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A manicure is a cosmetic beauty treatment for the fingernails and hands performed at home or in a nail salon. A manicure consists of filing, shaping of the free edge, treatments, massage of the hand and the application of polish. There are also manicure services that are specialties for the hands and feet. For the hands, the soaking of a softening substance and the application of a lotion is a common specialty. When applied to the toenails and feet, this treatment is referred to as a pedicure. The word "manicure" derives from Latin: manus for "hands," cura for "care."
Other nail treatments may include the application of artificial nail tips, acrylics, or artificial nail gels. Some manicures can include the painting of pictures or designs on the nails or applying small decals or imitation jewels.
In many areas, manicurists are licensed and follow regulation. Since skin is manipulated and is sometimes trimmed, there is a certain risk of spreading infection when tools are used across many people and therefore, sanitation is a serious issue.
The word manicure is derived from the Latin words manus, which means "hand", and cura, which means "care."
Manicures began 5,000 years ago. French manicures are manicures designed to resemble natural nails, and are characterized by lack of base color, or natural pink base nails with white tips. The tips of the nails are painted white while the rest of the nails are polished in a pink or a suitable nude shade. French manicures may have originated in 18th-century Paris and were popular in the 1920s and 1930s.
Nail care 
Natural nails are made up of protein keratin. The nail plate requires a certain amount of flexibility and moisture to encourage healthy growth. Using 'hardening' treatments and harsh chemicals on natural nails will make the nail plate brittle and more prone to breakages. The use of nail moisturizers and clear polish proteins is essential for perfect growth. A professional Nail Technician or Manicurist will use a written, verbal, and observational consultation to determine the condition of a client's natural nails. A manicure treatment should take from about thirty minutes to one hour.
Paraffin treatments 
Hands can be dipped in melted paraffin wax for softening and moisturizing. Paraffin wax is used because it can be heated to temperatures of over 95 °F (35 °C) without burning or injuring the hand. The intense heat allows for deeper absorption of emollients and essential oils. The wax is usually infused with various botanical ingredients such as Aloe vera, chamomile, tea tree oil and azulene. Fruit waxes such as peach, apple and strawberry are often used in salons. Paraffin wax treatments are often charged in addition to the standard manicure nail treatments such as pink and whites. As such, they are often not covered in general training and are a rare treatment in most nail salons.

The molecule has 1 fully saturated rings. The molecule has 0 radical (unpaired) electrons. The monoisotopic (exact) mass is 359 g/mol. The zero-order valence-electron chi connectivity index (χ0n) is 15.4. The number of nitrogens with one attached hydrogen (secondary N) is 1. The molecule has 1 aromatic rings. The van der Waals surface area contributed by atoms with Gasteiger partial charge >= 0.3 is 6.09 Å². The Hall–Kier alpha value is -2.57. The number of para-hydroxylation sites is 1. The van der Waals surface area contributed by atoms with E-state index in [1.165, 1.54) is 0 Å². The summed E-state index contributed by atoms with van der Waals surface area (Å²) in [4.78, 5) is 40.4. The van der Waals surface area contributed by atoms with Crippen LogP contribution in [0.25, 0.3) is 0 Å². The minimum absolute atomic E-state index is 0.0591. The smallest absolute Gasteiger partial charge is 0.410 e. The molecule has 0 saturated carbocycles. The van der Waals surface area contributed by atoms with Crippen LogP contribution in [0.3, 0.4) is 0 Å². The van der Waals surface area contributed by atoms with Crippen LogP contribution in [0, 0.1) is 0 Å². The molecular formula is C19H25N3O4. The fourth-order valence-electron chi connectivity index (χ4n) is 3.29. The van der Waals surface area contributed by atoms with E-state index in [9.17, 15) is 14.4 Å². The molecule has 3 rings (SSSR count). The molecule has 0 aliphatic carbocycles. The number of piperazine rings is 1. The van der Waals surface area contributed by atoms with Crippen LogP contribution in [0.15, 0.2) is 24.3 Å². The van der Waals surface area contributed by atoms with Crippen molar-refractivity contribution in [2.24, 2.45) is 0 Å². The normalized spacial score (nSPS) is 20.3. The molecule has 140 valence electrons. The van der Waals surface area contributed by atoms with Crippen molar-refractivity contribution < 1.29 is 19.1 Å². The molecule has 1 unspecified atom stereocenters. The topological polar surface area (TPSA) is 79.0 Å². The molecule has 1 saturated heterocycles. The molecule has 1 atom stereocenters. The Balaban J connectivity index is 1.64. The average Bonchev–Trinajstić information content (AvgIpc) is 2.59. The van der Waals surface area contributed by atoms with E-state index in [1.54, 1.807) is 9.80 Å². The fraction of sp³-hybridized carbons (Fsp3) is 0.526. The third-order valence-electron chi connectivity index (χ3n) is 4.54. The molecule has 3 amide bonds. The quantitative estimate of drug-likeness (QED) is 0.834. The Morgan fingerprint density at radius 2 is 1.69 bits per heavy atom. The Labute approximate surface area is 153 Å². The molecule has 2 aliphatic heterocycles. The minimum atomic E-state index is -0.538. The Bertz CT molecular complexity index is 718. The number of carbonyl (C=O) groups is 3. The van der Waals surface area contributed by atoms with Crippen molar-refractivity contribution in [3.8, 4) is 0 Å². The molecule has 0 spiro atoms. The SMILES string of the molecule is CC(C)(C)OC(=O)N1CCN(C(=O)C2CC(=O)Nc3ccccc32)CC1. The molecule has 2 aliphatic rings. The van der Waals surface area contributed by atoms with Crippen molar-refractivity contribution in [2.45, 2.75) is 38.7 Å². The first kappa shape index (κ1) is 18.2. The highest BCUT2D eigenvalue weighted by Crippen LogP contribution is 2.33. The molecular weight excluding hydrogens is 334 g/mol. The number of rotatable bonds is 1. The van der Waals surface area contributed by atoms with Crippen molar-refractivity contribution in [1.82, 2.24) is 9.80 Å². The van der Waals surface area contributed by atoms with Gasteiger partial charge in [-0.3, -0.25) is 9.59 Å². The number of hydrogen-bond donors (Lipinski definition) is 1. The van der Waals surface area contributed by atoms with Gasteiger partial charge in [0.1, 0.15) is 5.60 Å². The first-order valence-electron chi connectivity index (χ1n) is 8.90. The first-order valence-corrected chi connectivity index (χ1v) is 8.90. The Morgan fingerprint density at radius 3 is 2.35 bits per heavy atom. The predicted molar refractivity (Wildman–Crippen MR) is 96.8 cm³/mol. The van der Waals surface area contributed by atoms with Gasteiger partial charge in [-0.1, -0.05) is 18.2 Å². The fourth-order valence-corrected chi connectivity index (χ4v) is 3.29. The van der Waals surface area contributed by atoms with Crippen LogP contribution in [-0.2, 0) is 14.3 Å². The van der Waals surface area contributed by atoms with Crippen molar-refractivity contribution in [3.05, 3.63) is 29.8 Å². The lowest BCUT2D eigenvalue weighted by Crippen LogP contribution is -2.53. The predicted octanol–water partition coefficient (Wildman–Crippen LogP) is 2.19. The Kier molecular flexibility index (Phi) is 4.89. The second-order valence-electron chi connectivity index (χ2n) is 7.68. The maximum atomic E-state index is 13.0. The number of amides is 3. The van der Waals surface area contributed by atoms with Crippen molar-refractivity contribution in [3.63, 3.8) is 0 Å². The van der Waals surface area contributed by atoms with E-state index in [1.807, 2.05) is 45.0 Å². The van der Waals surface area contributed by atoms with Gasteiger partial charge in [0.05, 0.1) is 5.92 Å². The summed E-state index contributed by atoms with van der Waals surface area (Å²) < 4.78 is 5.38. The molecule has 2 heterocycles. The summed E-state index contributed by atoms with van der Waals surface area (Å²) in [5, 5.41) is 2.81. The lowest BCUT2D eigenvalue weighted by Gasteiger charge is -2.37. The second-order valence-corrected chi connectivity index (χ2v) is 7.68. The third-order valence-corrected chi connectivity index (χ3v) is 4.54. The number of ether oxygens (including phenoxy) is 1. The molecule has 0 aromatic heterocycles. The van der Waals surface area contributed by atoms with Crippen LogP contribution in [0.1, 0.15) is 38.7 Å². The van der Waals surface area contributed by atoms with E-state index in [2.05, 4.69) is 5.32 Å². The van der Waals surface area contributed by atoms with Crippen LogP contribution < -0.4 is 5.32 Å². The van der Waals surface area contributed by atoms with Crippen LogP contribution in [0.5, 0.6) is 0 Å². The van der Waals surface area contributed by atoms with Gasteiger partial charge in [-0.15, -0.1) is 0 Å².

Occasionally, lotion is rubbed on the hand before submersion into the paraffin bath. The hand is usually dipped more than once to allow a thicker wax coat to form, making the coating stay warm for longer and less likely to break or tear prematurely. After the hands have been dipped in the wax, they are wrapped in either plastic or aluminum foil, or a special type of plastic bag or glove then covered with towel or special mitten to retain warmth. The hands are left for a few minutes before the paraffin is cooled and dried.
Hot oil manicure 
A hot oil manicure is a specific type of manicure that cleans the cuticles and softens them with oil. It works well for dry skin and nails that are brittle as it improves them both by leaving them soft and pliable. Types of oils that can be used are mineral oil, olive oil or commercial preparation in an electric heater.
Common manicure tools and supplies 
- Bowl of warm water or fingerbath
- Nail clippers
- Cuticle knife and clippers
- Cuticle pusher/Hoof stick – often made from metal or orange wood
- Nail file/emery board
- Orange Stick
- Manicure table
- Rubber thimble resembling object (used to help open polish)
- Cuticle remover
- Massage lotion
- Nail polish
- Base coat polish & ridge filler polish
- Color varnish
- Top coat or sealant
- Nail bindi stick-on jewels
- Nail polish remover or nail polish remover wipes
- Hand cream
- Sanitizing spray/towels
- Cotton balls/pads
- Hand towels
Specialty methods 
In the United States, many nail salons are offering personal nail tool kits available for purchase to avoid the issue of sanitation. The kits are often kept in the salon and only used when that client comes in for a treatment. Since the 1970s, the overwhelming majority of professional salons now implement the use of electric nail files which are faster and yield higher quality results. 
There are several nail shapes - the basic shapes are oval, square oval, pointed, almond, round, square, square with rounded corners, and straight with a rounded tip. The square oval shape is sometimes known as a "squoval", a term coined in 1984. The squoval is considered a sturdy shape, useful for those who work with their hands.
- "Manicure". Tititudorancea.org. Retrieved 2012-07-06.
- Elaine Almond (Sep 19, 1994). Manicure, Pedicure And Advanced Nail Techniques. Cengage Learning EMEA. p. 116.
- Esla Mcalonan (19 April 2009). "Home beauty school - Founder of Jessica Nails, Jessica Vartoughian, on a proper salon manicure". Mail Online. The Daily Mail, UK. Retrieved 2009-07-23.
- Crowley, Tim (2007). "Getting Nails Into Shape", Nails, p.81. November issue accessed 02/15/08.
- Alisha Rimando Botero, Catherine M. Frangie, Jim McConnell, Jacqueline Oliphant (May 28, 2010). Milady's Standard Nail Technology. Cengage Learning. p. 217.
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